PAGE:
Covid-19 Archive

Podcast script - Wednesday, April 08, 2020

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Good Morning Chelveston, Caldecott and Chelston Rise. Itís Wednesday 8th April and this is Adrian Dale with the daily briefing for the Village.

Now Iíve had the great fortune of living in this Village for 33 years since 1987. But in the grand scheme of things that makes me a relative newcomer. There are many people who have lived here much longer than that, some of whom were born here, some of whom even remember when my house was just a field.

Nevertheless, I feel as if I am part of the furniture now, and they can carry me out of here in a box. I know a good 70% of village residents and many know me. The benefit of this is that when something goes wrong, I get to hear about it no matter where I am. Iíve had some classic incidents to deal with over the years. Weíve obviously had trees blocking the roads, weíve had houses flooding, four big fires, and even a herd of cows in Duchy Close munching their way through the bushes in someoneís front garden.

A few years ago, when a motorist lost control of their car and crashed into the war memorial, they were amazed to have three Villagers turning up immediately taking photographs, followed by me a couple of minutes later. There was no way that they could do a hit and run without paying.

I was reminded of all this by an incident today. Steve Clarke saw a herd of sheep loose on the B645 near Lancaster Farm. He called Jennie, Jennie called me, I called Jo Mould and Jo called Ollie, her son, to go and retrieve them. All sorted in a matter of minutes. Thatís the Village telegraph, at work, at its best.

And we are certainly benefiting now from even better connections. The WhatsApp group was buzzing yesterday with intelligence about shopping queues and supplies. There were requests for information and offers of help. Now I mainly watch these conversations from the sidelines, just delighted that our Village is looking out for each other.

But behind the scenes, I also get lots of calls and private messages each day. And yesterday was no exception. Some are asking questions, others offering help and information, or telling me that they havenít seen a neighbour for a day or so. I am grateful to you all. I really feel as if collectively we have the finger on the pulse of the Village.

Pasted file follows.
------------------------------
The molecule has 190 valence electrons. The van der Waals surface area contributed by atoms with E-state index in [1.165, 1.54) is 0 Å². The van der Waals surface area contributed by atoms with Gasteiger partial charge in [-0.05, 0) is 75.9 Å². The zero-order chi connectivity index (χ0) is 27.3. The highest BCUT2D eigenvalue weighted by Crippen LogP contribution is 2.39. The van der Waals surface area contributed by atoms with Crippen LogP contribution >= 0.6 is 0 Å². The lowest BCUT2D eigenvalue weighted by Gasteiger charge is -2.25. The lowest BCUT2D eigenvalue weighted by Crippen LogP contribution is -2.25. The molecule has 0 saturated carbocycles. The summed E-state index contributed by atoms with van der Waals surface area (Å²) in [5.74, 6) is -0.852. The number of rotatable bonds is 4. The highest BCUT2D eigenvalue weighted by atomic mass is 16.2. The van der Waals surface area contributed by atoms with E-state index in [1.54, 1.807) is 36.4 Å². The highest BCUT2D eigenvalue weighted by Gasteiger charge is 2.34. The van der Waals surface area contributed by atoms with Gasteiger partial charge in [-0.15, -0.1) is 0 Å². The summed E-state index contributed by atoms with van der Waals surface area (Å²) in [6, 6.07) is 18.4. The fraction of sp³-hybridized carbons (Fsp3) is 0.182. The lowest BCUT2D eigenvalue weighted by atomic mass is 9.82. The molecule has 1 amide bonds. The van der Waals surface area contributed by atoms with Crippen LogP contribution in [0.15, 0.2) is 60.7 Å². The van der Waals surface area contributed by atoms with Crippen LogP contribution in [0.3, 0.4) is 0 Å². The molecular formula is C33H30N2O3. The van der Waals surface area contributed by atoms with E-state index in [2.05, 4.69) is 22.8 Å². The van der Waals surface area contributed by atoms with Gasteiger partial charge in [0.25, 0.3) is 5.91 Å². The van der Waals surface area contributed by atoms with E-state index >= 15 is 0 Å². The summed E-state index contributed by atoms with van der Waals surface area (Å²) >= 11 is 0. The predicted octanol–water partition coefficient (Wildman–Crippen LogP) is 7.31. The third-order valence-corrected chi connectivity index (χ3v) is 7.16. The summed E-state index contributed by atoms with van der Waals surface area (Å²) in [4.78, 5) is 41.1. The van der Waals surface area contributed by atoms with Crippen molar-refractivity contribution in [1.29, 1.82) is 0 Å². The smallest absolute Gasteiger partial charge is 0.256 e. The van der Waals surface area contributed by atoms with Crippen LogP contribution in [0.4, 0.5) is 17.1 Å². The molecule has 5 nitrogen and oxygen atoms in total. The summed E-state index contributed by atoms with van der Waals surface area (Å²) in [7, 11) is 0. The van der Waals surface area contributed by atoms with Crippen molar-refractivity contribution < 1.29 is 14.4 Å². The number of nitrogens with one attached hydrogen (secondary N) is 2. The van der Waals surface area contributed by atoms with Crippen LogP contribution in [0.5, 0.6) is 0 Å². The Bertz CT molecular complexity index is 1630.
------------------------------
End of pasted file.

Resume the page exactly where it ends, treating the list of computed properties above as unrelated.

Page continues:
Residents of Chelston Rise have sometimes said that they donít feel part of the Village. But actually I was there as Chair of the Council when the settlement was first formed and I have tracked it ever since. When the emergency started, I was worried that I hadnít seen the names and faces I know joining the group or checking in. So for the last week I have been in overdrive, making sure that I connect with everyone I can reach. As of last night only 6 households in Chelston Rise are now off my radar. So thank you to everyone that has helped with this. Our goal is to make sure that everyone is safe. No one needs to face this crisis alone.

Yesterday another piece of the national support infrastructure went live. The NHS Volunteers are now up and running. Janellan Reedman is one of them and tells me that there are 7 others registered in the Village. Hats off to you all, and thank you for answering the call. Iíd really appreciate you letting me know who you are Ė just in case!

Each of the volunteers has been vetted and is part of a responder network that can be despatched to assist anyone who has been referred by a healthcare professional. Itís great to know that our efforts as a Village are now underpinned by this professionalised infrastructure.

Nationally, we heard that the Prime Minister is still in intensive care but not on a ventilator. Dominic Raab, the First and Foreign Secretary, is now officially in charge where required. I certainly wouldnít fancy his job, and we can only hope that Boris has a speedy recovery. When you see this, you realise how lucky our recovered families have been. For those still suffering symptoms in the Village, our thoughts go out to you. Let us know if you need help.

The figures released yesterday were disappointing. They were released 2 hours late, which is never a good sign. It looks as if there were some reporting problems over the weekend and the figure released on Monday figure may have been artificially low. Our mortality and case curves are now back to tracking Italy. However, encouragingly, we are no longer in an exponential growth phase. But only time will tell. Day to day fluctuations are to be expected.

Iíd like to finish where I started by welcoming our latest resident to the Village, beginning the journey I started 33 years ago. Richard Browne is moving into one of the new houses on Bidwell Lane this week. It has been a huge challenge for him as no removal companies are available to help him retrieve his household goods from storage. Richard and I have been communicating for the last few weeks and he has been a quiet member of the WhatsApp group to help him acclimatise. I saw him on Monday when I was cutting the new verge outside his house. Itís fair to say that he is really looking forward to joining us. Heís been amazed by the community spirit heís been seeing.

So yes we might be facing the biggest challenge of our lives but at least we are working together. So please join me in welcoming Richard. When we have that party after this is all over, I look forward to introducing you to all the great characters that make up this wonderful place we live in.

Thank you